Frederick Palmer

Frederick Palmer was born in Pleasantville, Pennsylvania, on 29th January, 1873. Palmer attended Allegheny College in Meadville, before becoming a journalist in New York City. He eventually joined the New York World and in 1897 he covered the Greco-Turkish War. Palmer also reported on the Philippine-American War (1899), Boxer Rebellion (1900) and the Boer War (1901-02).

Palmer who also worked for Collier's Weekly, Everybody's Magazine and the New York Globe also reported on the Russo-Japanese War (1904–1905) and the Balkan War in 1912. While in Mexico City in 1914 he was arrested while covering the Tampico Affair.

On the outbreak of the First World War Palmer went to the Western Front. Other journalists there included Floyd Gibbons, Richard Harding Davis, Philip Gibbs, Percival Phillips, Wythe Williams, William Beach Thomas, Albert Rhys Williams, Henry Perry Robinson, Herbert Russell, Damon Runyon, Edwin L. James and William Bolitho.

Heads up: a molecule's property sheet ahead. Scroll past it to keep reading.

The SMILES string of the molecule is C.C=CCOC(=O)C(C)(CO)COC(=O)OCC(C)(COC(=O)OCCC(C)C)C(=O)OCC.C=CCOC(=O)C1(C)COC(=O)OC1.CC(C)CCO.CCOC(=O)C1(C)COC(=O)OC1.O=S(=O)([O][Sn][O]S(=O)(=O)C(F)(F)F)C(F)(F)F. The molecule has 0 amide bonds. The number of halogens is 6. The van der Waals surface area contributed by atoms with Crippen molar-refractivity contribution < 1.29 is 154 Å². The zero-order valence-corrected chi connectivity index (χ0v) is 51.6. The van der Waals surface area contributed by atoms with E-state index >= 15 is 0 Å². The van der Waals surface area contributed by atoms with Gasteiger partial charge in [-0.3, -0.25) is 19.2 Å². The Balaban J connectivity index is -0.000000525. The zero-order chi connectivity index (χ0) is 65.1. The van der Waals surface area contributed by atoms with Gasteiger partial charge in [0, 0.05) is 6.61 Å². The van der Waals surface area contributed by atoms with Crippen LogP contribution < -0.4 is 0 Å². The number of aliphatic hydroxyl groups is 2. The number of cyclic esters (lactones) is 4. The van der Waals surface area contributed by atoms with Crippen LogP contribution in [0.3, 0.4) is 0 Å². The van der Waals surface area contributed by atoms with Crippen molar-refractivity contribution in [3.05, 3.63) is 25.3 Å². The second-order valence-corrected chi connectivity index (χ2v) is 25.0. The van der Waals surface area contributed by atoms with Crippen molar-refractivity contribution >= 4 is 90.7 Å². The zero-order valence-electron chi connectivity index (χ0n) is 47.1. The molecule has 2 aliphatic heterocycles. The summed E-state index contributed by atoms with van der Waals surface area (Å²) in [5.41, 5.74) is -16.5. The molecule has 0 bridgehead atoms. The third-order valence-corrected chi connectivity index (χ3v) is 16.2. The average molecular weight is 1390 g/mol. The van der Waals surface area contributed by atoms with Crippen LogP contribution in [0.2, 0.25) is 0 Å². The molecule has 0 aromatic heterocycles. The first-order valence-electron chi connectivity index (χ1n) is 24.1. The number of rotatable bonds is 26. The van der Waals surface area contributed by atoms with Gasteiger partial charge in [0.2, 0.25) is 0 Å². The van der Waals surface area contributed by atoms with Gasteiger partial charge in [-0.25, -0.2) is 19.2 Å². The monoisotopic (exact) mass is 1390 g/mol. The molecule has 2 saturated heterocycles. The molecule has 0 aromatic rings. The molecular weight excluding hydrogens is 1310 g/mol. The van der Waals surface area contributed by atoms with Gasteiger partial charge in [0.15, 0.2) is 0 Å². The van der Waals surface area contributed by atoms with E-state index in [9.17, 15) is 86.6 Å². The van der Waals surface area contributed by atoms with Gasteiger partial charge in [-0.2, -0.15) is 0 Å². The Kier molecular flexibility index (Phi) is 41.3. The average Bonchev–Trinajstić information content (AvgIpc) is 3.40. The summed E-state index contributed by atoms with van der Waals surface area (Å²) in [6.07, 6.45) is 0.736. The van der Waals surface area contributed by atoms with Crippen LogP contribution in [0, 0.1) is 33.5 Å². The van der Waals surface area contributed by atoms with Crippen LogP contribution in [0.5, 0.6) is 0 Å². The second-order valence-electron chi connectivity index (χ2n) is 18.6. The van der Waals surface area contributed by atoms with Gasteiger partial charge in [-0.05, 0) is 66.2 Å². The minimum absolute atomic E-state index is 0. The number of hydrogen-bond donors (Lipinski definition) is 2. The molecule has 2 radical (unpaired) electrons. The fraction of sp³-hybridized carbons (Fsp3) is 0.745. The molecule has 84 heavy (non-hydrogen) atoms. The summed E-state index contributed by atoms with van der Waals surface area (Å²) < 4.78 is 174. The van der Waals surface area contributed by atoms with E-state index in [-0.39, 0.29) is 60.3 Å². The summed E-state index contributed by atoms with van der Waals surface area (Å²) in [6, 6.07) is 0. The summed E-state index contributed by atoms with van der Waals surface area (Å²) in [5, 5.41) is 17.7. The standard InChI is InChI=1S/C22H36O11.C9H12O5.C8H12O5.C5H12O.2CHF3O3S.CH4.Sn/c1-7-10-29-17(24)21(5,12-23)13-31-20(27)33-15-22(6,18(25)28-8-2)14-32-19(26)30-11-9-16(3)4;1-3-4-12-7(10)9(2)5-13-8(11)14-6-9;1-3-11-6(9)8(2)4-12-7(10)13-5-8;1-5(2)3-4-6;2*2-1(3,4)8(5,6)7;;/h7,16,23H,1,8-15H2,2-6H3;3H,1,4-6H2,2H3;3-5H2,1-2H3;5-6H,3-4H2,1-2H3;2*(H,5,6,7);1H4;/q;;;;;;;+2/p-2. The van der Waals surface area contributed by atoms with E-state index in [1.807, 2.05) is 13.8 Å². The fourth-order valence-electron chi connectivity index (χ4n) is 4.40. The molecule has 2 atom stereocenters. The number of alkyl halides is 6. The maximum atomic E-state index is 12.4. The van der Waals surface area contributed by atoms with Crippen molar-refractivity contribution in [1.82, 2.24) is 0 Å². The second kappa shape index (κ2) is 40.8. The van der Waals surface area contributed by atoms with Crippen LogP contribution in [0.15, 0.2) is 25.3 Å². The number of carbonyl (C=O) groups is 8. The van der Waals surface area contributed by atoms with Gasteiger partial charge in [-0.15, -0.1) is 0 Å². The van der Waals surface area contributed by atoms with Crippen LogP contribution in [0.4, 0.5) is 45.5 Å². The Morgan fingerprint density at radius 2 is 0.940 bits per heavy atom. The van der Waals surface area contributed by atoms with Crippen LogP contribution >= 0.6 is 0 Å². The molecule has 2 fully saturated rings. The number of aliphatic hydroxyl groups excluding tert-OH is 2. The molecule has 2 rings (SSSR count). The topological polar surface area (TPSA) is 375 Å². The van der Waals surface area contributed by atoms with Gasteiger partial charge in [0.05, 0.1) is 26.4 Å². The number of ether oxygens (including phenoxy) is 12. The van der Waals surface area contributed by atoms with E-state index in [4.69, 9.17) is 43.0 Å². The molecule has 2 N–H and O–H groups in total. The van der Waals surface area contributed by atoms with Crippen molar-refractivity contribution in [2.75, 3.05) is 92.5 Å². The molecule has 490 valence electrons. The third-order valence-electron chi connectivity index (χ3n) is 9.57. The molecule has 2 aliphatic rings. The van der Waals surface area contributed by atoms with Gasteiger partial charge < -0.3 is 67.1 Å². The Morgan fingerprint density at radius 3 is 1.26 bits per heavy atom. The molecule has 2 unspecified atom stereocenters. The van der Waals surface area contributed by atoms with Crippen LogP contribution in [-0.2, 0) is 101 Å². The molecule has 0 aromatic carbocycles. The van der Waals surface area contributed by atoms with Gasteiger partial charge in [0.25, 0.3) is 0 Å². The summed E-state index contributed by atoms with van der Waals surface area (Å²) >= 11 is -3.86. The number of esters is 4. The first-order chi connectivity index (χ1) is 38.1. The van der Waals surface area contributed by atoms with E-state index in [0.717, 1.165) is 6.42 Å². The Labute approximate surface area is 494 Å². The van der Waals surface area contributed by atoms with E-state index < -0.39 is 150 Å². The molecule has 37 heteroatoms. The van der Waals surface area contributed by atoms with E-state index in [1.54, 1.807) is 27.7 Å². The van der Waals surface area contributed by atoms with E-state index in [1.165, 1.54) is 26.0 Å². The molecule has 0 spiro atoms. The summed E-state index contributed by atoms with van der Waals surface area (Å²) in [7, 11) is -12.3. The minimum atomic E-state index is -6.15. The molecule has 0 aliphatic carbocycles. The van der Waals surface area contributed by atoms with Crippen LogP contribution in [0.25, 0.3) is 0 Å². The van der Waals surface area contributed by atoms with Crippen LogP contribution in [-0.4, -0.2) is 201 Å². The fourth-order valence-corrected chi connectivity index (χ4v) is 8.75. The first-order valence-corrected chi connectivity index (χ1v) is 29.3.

When the United States entered the war in 1917 General John Pershing asked him to take on the task of press accreditation for the American Expeditionary Force (AEF). He agreed to the task and was accorded the rank of Colonel. He immediately clashed with the journalists Heywood Broun of the New York Tribune and Ruth Hale of the Chicago Tribune. They arrived with the first U.S. troop-bearing convoy. Their first articles covered the arrival at Saint-Nazaire but Palmer sat on their stories for five days on the theory that the arrival of the convoy would be of crucial interest to the enemy. When Broun complained, Palmer offered to resign his commission if any of his critics would take over his thankless job. Palmer subsequently became the first war correspondent to win the U.S. Army's Distinguished Service Medal.

Frederick Palmer, who published an autobiography, With My Own Eyes (1933) died on 2nd September, 1958.

Primary Sources

(1) Dale Kramer, Heywood Broun (1949)

Heywood Broun wanted to write what he saw. At first he confined his protests to a special salute when handing copy to the head censor. Major Frederick Palmer, a famous correspondent of the Russo-Japanese War and other wars. The salute consisted of a wave of his hand from the forelock, accompanied by an ironical smile. He succeeded in getting through a few lines about an order forbidding purchase of champagne by men of the lower ranks but little else.